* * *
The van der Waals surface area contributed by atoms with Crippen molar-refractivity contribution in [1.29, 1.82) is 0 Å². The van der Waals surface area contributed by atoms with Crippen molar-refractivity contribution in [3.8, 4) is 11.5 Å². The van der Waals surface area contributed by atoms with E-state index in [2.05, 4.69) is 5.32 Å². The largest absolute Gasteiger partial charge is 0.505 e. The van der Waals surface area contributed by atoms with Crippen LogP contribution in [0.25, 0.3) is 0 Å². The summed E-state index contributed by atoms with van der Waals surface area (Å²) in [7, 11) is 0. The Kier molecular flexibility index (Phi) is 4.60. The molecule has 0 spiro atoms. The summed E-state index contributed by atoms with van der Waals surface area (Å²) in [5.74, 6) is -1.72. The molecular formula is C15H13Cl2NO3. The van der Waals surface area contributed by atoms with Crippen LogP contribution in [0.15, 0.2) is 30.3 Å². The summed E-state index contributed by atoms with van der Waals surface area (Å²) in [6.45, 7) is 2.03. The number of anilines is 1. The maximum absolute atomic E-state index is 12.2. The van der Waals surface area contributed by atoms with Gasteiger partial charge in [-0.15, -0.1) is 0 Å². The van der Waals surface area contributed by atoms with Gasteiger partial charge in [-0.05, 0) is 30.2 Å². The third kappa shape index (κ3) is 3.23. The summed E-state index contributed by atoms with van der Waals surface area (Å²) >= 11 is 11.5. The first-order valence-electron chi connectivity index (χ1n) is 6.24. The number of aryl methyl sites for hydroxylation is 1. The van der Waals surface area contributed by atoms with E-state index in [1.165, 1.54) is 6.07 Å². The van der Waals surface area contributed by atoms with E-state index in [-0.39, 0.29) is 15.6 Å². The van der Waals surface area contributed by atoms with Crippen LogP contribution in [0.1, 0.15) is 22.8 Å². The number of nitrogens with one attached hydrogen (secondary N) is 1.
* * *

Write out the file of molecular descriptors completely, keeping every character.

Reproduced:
The van der Waals surface area contributed by atoms with Crippen molar-refractivity contribution in [1.29, 1.82) is 0 Å². The van der Waals surface area contributed by atoms with Crippen molar-refractivity contribution in [3.8, 4) is 11.5 Å². The van der Waals surface area contributed by atoms with E-state index in [2.05, 4.69) is 5.32 Å². The largest absolute Gasteiger partial charge is 0.505 e. The van der Waals surface area contributed by atoms with Crippen LogP contribution in [0.25, 0.3) is 0 Å². The summed E-state index contributed by atoms with van der Waals surface area (Å²) in [7, 11) is 0. The Kier molecular flexibility index (Phi) is 4.60. The molecule has 0 spiro atoms. The summed E-state index contributed by atoms with van der Waals surface area (Å²) in [5.74, 6) is -1.72. The molecular formula is C15H13Cl2NO3. The van der Waals surface area contributed by atoms with Crippen LogP contribution in [0.15, 0.2) is 30.3 Å². The summed E-state index contributed by atoms with van der Waals surface area (Å²) in [6.45, 7) is 2.03. The number of anilines is 1. The maximum absolute atomic E-state index is 12.2. The van der Waals surface area contributed by atoms with Gasteiger partial charge in [-0.15, -0.1) is 0 Å². The van der Waals surface area contributed by atoms with Gasteiger partial charge in [-0.05, 0) is 30.2 Å². The third kappa shape index (κ3) is 3.23. The summed E-state index contributed by atoms with van der Waals surface area (Å²) >= 11 is 11.5. The first-order valence-electron chi connectivity index (χ1n) is 6.24. The number of aryl methyl sites for hydroxylation is 1. The van der Waals surface area contributed by atoms with E-state index in [1.165, 1.54) is 6.07 Å². The van der Waals surface area contributed by atoms with E-state index in [-0.39, 0.29) is 15.6 Å². The van der Waals surface area contributed by atoms with Crippen LogP contribution in [0.1, 0.15) is 22.8 Å². The number of nitrogens with one attached hydrogen (secondary N) is 1.